The plane is boarding. I have heard the attendant call my group three times, but I have not moved. As soon as my eyes stop watering, I think. As soon as this stops. As soon as I am better. But it will not get better, won’t seem to go away. I throw up my hands, literally – just fling wrists and elbows into the air as I am sitting there at the gate. The seating area is almost empty; only one person turns the corner of her eyes toward me, slightly bewildered.
Over and over, I hear my own voice in my head. Yelling. Screaming. Why are you so upset? Nothing happened. Nothing happened! But that’s why. That’s just the problem. Nothing happened – nothing ever does. Welcome to the rest of your life.
I get on the plane and keep my gaze down, find my seat, curl up into a ball and let myself be alone. Let myself be unfettered by the crowd of people with whom I am trapped on this giant metal box that is about to be two thousand feet in the air. I am an ostrich now. If they can’t see my face, they won’t know. I won’t be exposed.
The papers on my desk have reached critical levels of clutter. I don’t want to clear them. Almost unwittingly, my head lowers itself to the desk. I am on eye level with the mess, tiny shadows beneath each pile now colossal. I can hear footsteps in the neighboring office and outside the door. I am willing them away. Tears don’t come because I have willed those away, too. Someone is waiting for me at home, but it’s not enough.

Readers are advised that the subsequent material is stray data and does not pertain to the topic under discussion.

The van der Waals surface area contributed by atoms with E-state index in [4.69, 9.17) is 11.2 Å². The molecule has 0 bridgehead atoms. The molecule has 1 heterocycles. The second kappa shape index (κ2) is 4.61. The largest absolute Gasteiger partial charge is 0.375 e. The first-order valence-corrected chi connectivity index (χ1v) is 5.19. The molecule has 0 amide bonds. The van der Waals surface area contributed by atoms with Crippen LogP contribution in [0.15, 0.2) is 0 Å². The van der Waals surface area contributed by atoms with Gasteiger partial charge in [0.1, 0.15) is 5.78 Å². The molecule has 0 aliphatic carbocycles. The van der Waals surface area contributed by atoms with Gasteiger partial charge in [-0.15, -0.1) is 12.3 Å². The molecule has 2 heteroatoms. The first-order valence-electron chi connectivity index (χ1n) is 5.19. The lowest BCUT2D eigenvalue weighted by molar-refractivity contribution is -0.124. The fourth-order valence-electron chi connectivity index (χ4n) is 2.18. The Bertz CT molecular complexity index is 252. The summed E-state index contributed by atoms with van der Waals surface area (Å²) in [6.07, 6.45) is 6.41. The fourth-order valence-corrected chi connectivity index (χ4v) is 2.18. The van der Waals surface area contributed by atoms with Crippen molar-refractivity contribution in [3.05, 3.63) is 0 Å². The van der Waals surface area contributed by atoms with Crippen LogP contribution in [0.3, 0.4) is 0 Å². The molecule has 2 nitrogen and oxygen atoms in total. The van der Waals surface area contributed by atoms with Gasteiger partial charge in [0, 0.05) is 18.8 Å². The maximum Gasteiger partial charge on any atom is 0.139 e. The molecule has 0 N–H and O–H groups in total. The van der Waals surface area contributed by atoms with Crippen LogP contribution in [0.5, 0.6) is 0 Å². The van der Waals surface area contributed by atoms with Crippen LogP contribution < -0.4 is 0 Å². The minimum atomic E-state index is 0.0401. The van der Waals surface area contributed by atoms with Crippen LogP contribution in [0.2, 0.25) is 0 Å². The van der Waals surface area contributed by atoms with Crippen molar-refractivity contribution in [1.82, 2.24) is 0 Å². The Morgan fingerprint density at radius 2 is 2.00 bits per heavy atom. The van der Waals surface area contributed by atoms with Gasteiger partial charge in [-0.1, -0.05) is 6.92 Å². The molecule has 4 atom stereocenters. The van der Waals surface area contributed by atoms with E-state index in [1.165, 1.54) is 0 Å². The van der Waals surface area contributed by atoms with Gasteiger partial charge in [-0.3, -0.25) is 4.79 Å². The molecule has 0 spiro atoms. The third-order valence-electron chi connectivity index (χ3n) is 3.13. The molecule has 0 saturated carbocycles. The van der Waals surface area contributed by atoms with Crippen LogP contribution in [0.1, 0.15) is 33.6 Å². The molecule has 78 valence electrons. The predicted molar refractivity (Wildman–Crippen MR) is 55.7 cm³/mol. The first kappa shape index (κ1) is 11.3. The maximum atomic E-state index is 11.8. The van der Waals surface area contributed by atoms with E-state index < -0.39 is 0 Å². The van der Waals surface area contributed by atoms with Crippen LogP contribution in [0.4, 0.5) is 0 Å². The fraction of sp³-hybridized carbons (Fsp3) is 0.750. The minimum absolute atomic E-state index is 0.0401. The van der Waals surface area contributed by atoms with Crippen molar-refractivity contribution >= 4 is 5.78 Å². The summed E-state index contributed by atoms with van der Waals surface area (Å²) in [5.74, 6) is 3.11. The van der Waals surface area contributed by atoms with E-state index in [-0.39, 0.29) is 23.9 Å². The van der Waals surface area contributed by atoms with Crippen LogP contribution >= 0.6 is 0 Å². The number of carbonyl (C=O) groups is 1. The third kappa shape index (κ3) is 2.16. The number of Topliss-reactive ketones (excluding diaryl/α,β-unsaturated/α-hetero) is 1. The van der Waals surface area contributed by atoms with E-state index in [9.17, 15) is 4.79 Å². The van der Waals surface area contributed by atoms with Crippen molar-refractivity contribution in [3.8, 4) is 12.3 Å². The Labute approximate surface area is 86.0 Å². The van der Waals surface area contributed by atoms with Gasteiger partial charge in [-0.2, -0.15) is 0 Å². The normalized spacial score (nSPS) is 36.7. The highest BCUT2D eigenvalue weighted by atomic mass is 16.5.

When people come in, I have to get up and participate in the world again. They are cutting paper and printing posters and planning things. I do not fit in with them. The phone rings, and I am the only person sitting at my desk. As I answer, I wonder how many ways there are of being alone.
It is late, and I can’t pretend to sleep anymore. I’m sitting in the darkness on my apartment floor, listening to the heat roar on and off, listening to the refrigerator hum. Just listening. I do not remember the last time I fell apart in private.
The places we most try to avoid are the places that call us back again and again, the places that pull us to them. Here I am. Here I am again. And he’s sleeping right here but he’s not here. The only alone I want is alone together.
I close my eyes and I am walking, and I am no where. Wandering halls and staring out smudged windows and avoiding questioning looks, I do not register the people as anything more than pairs of eyes. They barely see me. In public, out in the open, I am hiding in plain sight.